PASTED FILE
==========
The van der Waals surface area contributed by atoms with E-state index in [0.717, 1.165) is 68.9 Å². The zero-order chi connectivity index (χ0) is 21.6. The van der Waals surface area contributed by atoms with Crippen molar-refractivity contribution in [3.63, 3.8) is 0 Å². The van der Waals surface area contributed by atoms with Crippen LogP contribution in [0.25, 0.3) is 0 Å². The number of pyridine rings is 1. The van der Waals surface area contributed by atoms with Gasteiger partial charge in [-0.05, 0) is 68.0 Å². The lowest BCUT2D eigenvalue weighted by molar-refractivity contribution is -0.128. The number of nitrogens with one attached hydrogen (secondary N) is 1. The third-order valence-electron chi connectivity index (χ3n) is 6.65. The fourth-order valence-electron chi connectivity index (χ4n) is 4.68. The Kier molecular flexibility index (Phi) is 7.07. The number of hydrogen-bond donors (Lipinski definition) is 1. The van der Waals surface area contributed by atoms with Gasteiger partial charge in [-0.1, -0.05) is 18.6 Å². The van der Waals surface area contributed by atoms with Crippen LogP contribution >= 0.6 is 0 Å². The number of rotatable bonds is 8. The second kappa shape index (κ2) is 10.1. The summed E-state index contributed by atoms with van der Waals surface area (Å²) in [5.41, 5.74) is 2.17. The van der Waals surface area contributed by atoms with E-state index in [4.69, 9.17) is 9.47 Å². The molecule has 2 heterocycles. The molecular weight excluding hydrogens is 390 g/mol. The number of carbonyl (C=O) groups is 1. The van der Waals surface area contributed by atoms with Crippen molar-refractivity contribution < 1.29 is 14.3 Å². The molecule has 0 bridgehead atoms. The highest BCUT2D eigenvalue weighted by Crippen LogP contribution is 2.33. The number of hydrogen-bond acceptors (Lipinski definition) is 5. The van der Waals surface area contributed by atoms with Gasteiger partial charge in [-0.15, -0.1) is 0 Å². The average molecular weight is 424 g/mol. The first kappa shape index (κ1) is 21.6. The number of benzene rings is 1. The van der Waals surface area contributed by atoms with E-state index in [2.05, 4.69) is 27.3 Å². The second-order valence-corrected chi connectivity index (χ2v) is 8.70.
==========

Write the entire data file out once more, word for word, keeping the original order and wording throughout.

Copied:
The van der Waals surface area contributed by atoms with E-state index in [0.717, 1.165) is 68.9 Å². The zero-order chi connectivity index (χ0) is 21.6. The van der Waals surface area contributed by atoms with Crippen molar-refractivity contribution in [3.63, 3.8) is 0 Å². The van der Waals surface area contributed by atoms with Crippen LogP contribution in [0.25, 0.3) is 0 Å². The number of pyridine rings is 1. The van der Waals surface area contributed by atoms with Gasteiger partial charge in [-0.05, 0) is 68.0 Å². The lowest BCUT2D eigenvalue weighted by molar-refractivity contribution is -0.128. The number of nitrogens with one attached hydrogen (secondary N) is 1. The third-order valence-electron chi connectivity index (χ3n) is 6.65. The fourth-order valence-electron chi connectivity index (χ4n) is 4.68. The Kier molecular flexibility index (Phi) is 7.07. The number of hydrogen-bond donors (Lipinski definition) is 1. The van der Waals surface area contributed by atoms with Gasteiger partial charge in [-0.1, -0.05) is 18.6 Å². The van der Waals surface area contributed by atoms with Crippen LogP contribution >= 0.6 is 0 Å². The number of rotatable bonds is 8. The second kappa shape index (κ2) is 10.1. The summed E-state index contributed by atoms with van der Waals surface area (Å²) in [5.41, 5.74) is 2.17. The van der Waals surface area contributed by atoms with E-state index in [4.69, 9.17) is 9.47 Å². The molecule has 2 heterocycles. The molecular weight excluding hydrogens is 390 g/mol. The number of carbonyl (C=O) groups is 1. The van der Waals surface area contributed by atoms with Crippen molar-refractivity contribution < 1.29 is 14.3 Å². The molecule has 0 bridgehead atoms. The highest BCUT2D eigenvalue weighted by Crippen LogP contribution is 2.33. The number of hydrogen-bond acceptors (Lipinski definition) is 5. The van der Waals surface area contributed by atoms with Gasteiger partial charge in [-0.15, -0.1) is 0 Å². The average molecular weight is 424 g/mol. The first kappa shape index (κ1) is 21.6. The number of benzene rings is 1. The van der Waals surface area contributed by atoms with E-state index in [2.05, 4.69) is 27.3 Å². The second-order valence-corrected chi connectivity index (χ2v) is 8.70.